Restaurant: Tempura Endo
Location: 9777 Santa Monica Blvd. Beverly Hills, CA 90210 USA. 310-274-2201
Date: January 3, 2016
Cuisine: Japanese Tempura (Kyoto style)
Rating: Like being back in Japan, including the price 🙂
My friend Liz Lee of Sage Society invited me to a pre opening dinner at Beverly Hill’s latest high end Japanese restaurant.
Tempura Endo is a new branch of a traditional Kyoto style tempura restaurant. As they say on their website: “Savor our exquisite Kyoto-style tempura in a most traditional setting in the ancient capital of Japan. the ingredients for our delectable tempura feature the choicest seasonal delicacies. Indulge yourself in exquisite Kyoto-style tempura at Tempura Endo.”
The plate is pre-prepared with a variety of salts, soy sauce, and lemon. “The delicately seasoned original dipping sauce, made with a secret recipe and carefully selected salt, enhance the natural flavors of the tempura. Premium quality cottonseed oil made from the finest guarantees the amazingly crisp, light, healthy tempura.”
Liz brought: 1999 Bruno Paillard Champagne Nec Plus Ultra. AG 94. Vivid yellow-gold. Potent, smoke-accented aromas of pit fruits, melon and honey, with a sexy floral overtone and building minerality. Lively, sappy and seamless, with intense nectarine and candied ginger flavors and notes of buttery brioche and anise. Shows a compelling blend of richness and vivacity, with no rough edges. A refreshingly bitter note of citrus pith adds lift and cut to the smoky, strikingly long finish, which leaves notes of honeysuckle and poached pear behind. a 50/50 blend of chardonnay and pinot noir that was aged for 12 years on its lees and disgorged in January, 2012.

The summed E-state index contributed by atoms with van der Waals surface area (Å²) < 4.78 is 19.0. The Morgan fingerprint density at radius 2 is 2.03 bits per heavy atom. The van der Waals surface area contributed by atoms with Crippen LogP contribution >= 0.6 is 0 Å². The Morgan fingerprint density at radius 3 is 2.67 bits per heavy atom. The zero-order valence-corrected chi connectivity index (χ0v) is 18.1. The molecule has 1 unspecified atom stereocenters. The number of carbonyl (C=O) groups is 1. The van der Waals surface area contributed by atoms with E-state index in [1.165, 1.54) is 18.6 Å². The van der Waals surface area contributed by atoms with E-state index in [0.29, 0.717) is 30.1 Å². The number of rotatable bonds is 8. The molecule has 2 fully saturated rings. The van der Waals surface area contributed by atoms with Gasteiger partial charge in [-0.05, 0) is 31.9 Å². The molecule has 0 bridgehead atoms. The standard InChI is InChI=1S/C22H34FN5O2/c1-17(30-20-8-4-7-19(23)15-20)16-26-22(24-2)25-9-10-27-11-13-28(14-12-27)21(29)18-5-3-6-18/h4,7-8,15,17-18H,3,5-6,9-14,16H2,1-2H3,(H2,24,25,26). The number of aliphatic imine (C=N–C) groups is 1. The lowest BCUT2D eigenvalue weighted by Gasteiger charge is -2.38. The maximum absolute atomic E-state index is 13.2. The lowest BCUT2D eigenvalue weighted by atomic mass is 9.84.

Cold Tempura Appetizer. Kyoto-eggplant, minced shrimp, ginger dashi gelee. Very Japanese, with that mild savory flavor lent by the dashi. Interesting textural interplay between the jelly, the bits of ginger, and the cool eggplant.
Corn tempura. A quarter turn of kernels skimmed off the cobb. Perfectly fresh. The frying style here is light and fluffy, with a nice crispy texture, but without any taste of oil. It serves to enhance the ingredients rather than distract from them. The was eaten (as recommended) with the rice salt.
Liz brought: 1992 Louis Jadot Chevalier-Montrachet Les Demoiselles Domaine des Héritiers Louis Jadot. Burghound 92. Deep golden. When this wine is good it’s terrific but these days it often isn’t. After years of being a relatively closed wine, particularly in the context of the vintage, this has arrived at its full maturity and is now wonderfully expressive with ample breadth and depth that complement well the admirably rich and full but delineated flavors that offer better fine acid/fruit balance plus excellent length. While not a great vintage for this storied wine, it still is really quite lovely plus, if well-stored, remains a lovely effort. Still I would suggest drinking up sooner than later as my experience, even from perfect storage, has been very inconsistent with several oxidized examples.
Wagyu sashimi. The beef is from Miyazaki Prefecture in Japan, one of the most elite sources of genuine Wagyu beef. It completely melted in your mouth, silky smooth. Almost certainly the best beef sashimi I’ve ever had.